Union Labour Minister Santosh Kumar Gangwar has said that state government amendments to labour laws would not be approved by the central government “in their current form”.
Emphasising that a balance would be created between workers’ rights and business’ demands, the Minister of State (MoS) for Labour and Employment – Independent Charge (IC) told The Economic Times that “complete suspension of labour rights are not labour reforms”.
Ten states, including BJP-ruled ones, passed the amendments via ordinances. Terming the situation as “unprecedented”, Gangwar said notifications increasing work hours and lifting provisions of Factory Act and the Industrial Dispute Act were carried out under existing statutes granting powers to state governments and did not require the Centre’s permission.
He added: “Such notifications have been done in light of the urgent situation … seem to be temporary arrangements for immediate respite … and are not long term labour reforms … suspension of labour rights is not labour reforms … the country can progress only if the rights of the workers are protected.”
Speaking on the proposed labour strategy for attracting foreign investors exiting China on the back of the COVID-19 crisis, Gangwar said that a balance would have to be made between labour and industry.
“We need to provide an amicable environment where a balance is created between the rights of workers and the demands for doing business … wage security, safety and social security for workers and simple, transparent compliance mechanism to the industry so that it is a win-win …” he said.
On the measures being taken to rectify labour shortage brought on by the coronavirus lockdown, Gangwar said the government was considering an electronic database of all the migrant workers and their skill set so that they could be approached with opportunities directly.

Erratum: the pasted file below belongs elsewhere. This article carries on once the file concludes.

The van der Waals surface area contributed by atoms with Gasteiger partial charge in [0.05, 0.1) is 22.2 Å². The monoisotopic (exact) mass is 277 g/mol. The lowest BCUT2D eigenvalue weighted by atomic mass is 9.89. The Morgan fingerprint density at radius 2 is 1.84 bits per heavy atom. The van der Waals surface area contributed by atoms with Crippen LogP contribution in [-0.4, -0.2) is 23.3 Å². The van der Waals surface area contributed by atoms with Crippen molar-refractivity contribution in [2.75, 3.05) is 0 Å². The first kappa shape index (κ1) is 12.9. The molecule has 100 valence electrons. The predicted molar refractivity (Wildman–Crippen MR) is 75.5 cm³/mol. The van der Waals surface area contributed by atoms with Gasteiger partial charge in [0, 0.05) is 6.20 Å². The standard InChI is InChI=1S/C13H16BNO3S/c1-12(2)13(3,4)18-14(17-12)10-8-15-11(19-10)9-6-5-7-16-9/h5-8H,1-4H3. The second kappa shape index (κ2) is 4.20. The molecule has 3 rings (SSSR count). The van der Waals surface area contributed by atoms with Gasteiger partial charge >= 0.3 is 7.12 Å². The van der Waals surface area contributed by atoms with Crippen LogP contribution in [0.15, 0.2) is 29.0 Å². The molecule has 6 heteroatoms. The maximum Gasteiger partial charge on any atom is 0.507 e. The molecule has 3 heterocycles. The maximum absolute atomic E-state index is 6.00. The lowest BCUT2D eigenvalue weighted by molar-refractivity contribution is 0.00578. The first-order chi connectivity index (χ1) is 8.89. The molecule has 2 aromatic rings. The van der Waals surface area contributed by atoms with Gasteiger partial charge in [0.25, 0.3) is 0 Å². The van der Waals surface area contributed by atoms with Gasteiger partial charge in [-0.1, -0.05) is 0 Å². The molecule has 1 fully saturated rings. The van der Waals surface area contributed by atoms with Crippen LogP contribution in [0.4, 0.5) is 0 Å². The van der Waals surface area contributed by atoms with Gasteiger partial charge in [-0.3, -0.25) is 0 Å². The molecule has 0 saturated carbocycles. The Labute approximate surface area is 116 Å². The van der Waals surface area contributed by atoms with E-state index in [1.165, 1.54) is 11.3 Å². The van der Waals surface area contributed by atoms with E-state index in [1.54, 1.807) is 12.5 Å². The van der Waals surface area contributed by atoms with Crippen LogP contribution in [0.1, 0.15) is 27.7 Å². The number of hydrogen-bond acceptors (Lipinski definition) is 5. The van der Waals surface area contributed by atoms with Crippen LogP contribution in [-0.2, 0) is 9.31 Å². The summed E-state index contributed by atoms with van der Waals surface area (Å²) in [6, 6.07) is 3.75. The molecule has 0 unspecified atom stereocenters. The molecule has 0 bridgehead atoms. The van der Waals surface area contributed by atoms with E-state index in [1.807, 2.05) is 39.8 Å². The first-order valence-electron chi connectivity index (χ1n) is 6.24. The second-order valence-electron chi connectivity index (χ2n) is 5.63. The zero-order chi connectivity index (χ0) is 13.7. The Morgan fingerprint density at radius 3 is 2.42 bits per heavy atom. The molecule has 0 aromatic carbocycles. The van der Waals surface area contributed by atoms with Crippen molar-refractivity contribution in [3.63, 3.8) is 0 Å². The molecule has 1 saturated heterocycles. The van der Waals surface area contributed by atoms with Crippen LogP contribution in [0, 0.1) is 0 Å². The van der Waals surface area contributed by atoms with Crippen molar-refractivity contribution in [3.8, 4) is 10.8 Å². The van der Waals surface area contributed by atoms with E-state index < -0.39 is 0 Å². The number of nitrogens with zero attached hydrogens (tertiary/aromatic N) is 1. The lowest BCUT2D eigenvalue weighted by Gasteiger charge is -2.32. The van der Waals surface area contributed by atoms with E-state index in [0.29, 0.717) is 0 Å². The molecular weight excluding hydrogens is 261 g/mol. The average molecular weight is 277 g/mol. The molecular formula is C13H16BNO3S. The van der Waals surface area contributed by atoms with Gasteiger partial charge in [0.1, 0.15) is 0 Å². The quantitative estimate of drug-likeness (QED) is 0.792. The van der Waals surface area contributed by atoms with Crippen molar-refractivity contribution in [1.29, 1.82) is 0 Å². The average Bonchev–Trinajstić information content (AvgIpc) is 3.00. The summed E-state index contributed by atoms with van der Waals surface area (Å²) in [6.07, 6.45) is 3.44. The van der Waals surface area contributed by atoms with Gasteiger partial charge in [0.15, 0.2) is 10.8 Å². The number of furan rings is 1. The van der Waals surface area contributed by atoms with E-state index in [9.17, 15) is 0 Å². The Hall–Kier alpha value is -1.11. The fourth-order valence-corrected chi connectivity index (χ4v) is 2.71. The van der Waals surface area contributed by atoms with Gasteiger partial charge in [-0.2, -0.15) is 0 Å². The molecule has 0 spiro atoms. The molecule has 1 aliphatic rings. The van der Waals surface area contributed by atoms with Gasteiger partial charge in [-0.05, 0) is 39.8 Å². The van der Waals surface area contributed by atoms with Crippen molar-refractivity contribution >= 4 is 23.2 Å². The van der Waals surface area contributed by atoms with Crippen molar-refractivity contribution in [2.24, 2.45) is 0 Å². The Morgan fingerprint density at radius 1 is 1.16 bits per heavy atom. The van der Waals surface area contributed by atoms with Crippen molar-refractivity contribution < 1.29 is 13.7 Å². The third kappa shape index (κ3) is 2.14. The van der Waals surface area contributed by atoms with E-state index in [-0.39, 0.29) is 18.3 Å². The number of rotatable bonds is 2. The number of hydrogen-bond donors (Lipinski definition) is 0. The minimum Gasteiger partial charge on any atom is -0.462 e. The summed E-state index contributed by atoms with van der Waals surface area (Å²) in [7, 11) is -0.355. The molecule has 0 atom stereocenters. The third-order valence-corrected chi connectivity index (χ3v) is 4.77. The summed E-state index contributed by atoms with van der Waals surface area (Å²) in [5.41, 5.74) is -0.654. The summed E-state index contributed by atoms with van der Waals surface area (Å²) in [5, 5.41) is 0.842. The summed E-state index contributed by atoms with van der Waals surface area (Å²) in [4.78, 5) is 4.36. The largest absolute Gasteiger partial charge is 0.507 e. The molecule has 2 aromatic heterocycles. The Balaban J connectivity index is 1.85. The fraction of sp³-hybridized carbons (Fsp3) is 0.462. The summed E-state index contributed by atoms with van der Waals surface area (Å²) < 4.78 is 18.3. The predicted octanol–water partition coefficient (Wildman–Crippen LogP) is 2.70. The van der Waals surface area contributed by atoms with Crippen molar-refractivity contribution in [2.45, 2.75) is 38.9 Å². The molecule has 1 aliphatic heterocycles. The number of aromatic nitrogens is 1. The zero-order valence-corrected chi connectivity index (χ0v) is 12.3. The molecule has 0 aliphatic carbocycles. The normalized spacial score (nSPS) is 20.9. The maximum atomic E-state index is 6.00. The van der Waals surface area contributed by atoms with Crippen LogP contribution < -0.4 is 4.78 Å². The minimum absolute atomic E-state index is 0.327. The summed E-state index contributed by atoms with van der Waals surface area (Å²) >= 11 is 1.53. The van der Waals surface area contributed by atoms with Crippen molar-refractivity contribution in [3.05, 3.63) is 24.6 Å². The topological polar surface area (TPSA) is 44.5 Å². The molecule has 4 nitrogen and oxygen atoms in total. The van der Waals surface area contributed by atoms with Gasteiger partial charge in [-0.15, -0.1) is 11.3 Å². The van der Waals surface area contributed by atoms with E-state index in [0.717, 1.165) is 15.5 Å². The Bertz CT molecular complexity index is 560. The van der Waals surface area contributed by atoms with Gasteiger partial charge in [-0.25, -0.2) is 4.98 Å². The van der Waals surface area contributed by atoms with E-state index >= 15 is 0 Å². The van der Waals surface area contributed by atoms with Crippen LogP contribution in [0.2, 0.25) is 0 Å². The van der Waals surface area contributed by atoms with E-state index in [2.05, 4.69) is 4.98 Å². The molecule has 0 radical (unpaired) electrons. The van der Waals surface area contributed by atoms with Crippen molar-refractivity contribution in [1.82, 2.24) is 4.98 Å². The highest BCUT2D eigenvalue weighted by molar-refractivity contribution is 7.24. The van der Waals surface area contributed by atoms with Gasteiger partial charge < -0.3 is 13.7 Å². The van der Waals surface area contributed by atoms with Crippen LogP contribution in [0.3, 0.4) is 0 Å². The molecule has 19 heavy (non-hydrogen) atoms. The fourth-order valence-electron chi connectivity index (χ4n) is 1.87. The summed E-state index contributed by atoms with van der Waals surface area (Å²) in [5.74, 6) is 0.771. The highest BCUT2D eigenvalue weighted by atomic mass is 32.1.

“This component can be part of our National Career Service Project and this database may be developed in coordination with various state governments,” he added.
Enumerating the measures already undertaken he said that after exhaustive consultations with all stakeholders the Centre has amalgamated all existing central labour laws into four labour codes—Wage Code, Industrial Relations Code and Occupational Safety, Health and Working Conditions Code.
Of these, the wage code has already been passed in Parliament, while the other three are referred to the parliamentary standing committee (PSC) which is examining the recommendations.
“Modifications have also been deliberated like strengthening the legal provisions with respect to migrant workers and enhancing the ambit of social security for the workers,” he added. Gangwar noted that current laws cater only to the 8-10 crore organised sector workers only, adding: “this asymmetrical situation has to be rectified … need to focus on the 40 crore unorganised workers.”
He also acknowledged the medium, small and micro industries sector (MSME) has increasingly seen cases of non-payment of wages for which the Atmanirbhar Bharat package announced by Finance Minister Nirmala Sitharaman has already made provisions. “Other measures may also be considered as and when required in the changing scenario,” he added.
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